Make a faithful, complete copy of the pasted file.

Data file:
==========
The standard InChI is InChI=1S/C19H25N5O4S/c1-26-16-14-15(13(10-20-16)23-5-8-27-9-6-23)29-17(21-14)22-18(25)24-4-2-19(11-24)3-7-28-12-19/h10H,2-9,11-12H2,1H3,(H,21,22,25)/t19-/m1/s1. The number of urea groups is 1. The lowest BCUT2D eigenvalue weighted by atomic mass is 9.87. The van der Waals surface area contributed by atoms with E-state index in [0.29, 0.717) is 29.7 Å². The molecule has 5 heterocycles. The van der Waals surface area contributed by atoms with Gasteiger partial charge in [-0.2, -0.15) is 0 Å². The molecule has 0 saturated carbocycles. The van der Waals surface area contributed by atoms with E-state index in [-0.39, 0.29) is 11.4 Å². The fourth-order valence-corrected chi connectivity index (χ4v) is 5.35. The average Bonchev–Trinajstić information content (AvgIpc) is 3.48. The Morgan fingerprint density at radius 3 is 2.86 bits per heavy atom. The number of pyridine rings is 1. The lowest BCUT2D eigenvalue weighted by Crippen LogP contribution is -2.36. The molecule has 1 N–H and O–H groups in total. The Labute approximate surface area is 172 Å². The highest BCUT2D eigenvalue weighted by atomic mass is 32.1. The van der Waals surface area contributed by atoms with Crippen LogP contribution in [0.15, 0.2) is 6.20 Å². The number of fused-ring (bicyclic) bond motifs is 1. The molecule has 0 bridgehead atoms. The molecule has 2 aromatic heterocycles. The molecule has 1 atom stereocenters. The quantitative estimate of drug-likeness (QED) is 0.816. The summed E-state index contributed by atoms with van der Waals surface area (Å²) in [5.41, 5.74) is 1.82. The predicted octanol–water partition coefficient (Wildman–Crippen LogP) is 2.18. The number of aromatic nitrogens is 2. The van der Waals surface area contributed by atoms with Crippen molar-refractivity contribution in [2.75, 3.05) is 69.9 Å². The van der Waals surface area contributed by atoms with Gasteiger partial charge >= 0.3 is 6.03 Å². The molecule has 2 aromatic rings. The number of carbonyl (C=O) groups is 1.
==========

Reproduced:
The standard InChI is InChI=1S/C19H25N5O4S/c1-26-16-14-15(13(10-20-16)23-5-8-27-9-6-23)29-17(21-14)22-18(25)24-4-2-19(11-24)3-7-28-12-19/h10H,2-9,11-12H2,1H3,(H,21,22,25)/t19-/m1/s1. The number of urea groups is 1. The lowest BCUT2D eigenvalue weighted by atomic mass is 9.87. The van der Waals surface area contributed by atoms with E-state index in [0.29, 0.717) is 29.7 Å². The molecule has 5 heterocycles. The van der Waals surface area contributed by atoms with Gasteiger partial charge in [-0.2, -0.15) is 0 Å². The molecule has 0 saturated carbocycles. The van der Waals surface area contributed by atoms with E-state index in [-0.39, 0.29) is 11.4 Å². The fourth-order valence-corrected chi connectivity index (χ4v) is 5.35. The average Bonchev–Trinajstić information content (AvgIpc) is 3.48. The Morgan fingerprint density at radius 3 is 2.86 bits per heavy atom. The number of pyridine rings is 1. The lowest BCUT2D eigenvalue weighted by Crippen LogP contribution is -2.36. The molecule has 1 N–H and O–H groups in total. The Labute approximate surface area is 172 Å². The highest BCUT2D eigenvalue weighted by atomic mass is 32.1. The van der Waals surface area contributed by atoms with Crippen LogP contribution in [0.15, 0.2) is 6.20 Å². The number of fused-ring (bicyclic) bond motifs is 1. The molecule has 0 bridgehead atoms. The molecule has 2 aromatic heterocycles. The molecule has 1 atom stereocenters. The quantitative estimate of drug-likeness (QED) is 0.816. The summed E-state index contributed by atoms with van der Waals surface area (Å²) in [5.41, 5.74) is 1.82. The predicted octanol–water partition coefficient (Wildman–Crippen LogP) is 2.18. The number of aromatic nitrogens is 2. The van der Waals surface area contributed by atoms with Crippen molar-refractivity contribution in [2.75, 3.05) is 69.9 Å². The van der Waals surface area contributed by atoms with Gasteiger partial charge >= 0.3 is 6.03 Å². The molecule has 2 aromatic rings. The number of carbonyl (C=O) groups is 1.